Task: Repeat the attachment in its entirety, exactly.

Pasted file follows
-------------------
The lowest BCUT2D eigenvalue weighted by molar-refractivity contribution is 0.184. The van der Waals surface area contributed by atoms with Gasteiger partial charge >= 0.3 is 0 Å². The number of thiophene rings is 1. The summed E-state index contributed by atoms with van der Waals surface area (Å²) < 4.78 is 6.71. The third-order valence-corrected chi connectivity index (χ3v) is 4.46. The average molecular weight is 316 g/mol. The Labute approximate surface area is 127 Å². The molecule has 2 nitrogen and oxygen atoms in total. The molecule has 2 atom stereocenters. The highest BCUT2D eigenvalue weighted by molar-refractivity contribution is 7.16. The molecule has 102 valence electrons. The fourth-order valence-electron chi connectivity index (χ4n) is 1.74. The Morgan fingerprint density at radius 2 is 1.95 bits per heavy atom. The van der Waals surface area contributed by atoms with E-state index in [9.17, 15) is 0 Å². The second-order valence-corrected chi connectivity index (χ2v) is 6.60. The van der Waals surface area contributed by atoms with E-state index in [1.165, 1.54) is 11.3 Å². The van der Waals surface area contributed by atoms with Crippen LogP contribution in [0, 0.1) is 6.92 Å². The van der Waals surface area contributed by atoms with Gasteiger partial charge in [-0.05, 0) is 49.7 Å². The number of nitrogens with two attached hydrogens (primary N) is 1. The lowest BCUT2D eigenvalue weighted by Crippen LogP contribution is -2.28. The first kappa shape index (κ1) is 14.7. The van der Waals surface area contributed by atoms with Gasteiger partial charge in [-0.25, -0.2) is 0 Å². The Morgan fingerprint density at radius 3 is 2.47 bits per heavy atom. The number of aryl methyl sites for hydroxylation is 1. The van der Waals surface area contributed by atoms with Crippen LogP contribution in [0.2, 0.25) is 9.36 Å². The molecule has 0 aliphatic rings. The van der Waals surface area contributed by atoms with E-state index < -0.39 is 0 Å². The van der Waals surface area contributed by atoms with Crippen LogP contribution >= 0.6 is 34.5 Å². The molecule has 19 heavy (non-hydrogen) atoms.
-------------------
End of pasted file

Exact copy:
The lowest BCUT2D eigenvalue weighted by molar-refractivity contribution is 0.184. The van der Waals surface area contributed by atoms with Gasteiger partial charge >= 0.3 is 0 Å². The number of thiophene rings is 1. The summed E-state index contributed by atoms with van der Waals surface area (Å²) < 4.78 is 6.71. The third-order valence-corrected chi connectivity index (χ3v) is 4.46. The average molecular weight is 316 g/mol. The Labute approximate surface area is 127 Å². The molecule has 2 nitrogen and oxygen atoms in total. The molecule has 2 atom stereocenters. The highest BCUT2D eigenvalue weighted by molar-refractivity contribution is 7.16. The molecule has 102 valence electrons. The fourth-order valence-electron chi connectivity index (χ4n) is 1.74. The Morgan fingerprint density at radius 2 is 1.95 bits per heavy atom. The van der Waals surface area contributed by atoms with E-state index in [9.17, 15) is 0 Å². The second-order valence-corrected chi connectivity index (χ2v) is 6.60. The van der Waals surface area contributed by atoms with E-state index in [1.165, 1.54) is 11.3 Å². The van der Waals surface area contributed by atoms with Crippen LogP contribution in [0, 0.1) is 6.92 Å². The van der Waals surface area contributed by atoms with Gasteiger partial charge in [-0.05, 0) is 49.7 Å². The number of nitrogens with two attached hydrogens (primary N) is 1. The lowest BCUT2D eigenvalue weighted by Crippen LogP contribution is -2.28. The first kappa shape index (κ1) is 14.7. The van der Waals surface area contributed by atoms with Gasteiger partial charge in [-0.25, -0.2) is 0 Å². The Morgan fingerprint density at radius 3 is 2.47 bits per heavy atom. The number of aryl methyl sites for hydroxylation is 1. The van der Waals surface area contributed by atoms with Crippen LogP contribution in [0.2, 0.25) is 9.36 Å². The molecule has 0 aliphatic rings. The van der Waals surface area contributed by atoms with E-state index < -0.39 is 0 Å². The van der Waals surface area contributed by atoms with Crippen LogP contribution >= 0.6 is 34.5 Å². The molecule has 19 heavy (non-hydrogen) atoms.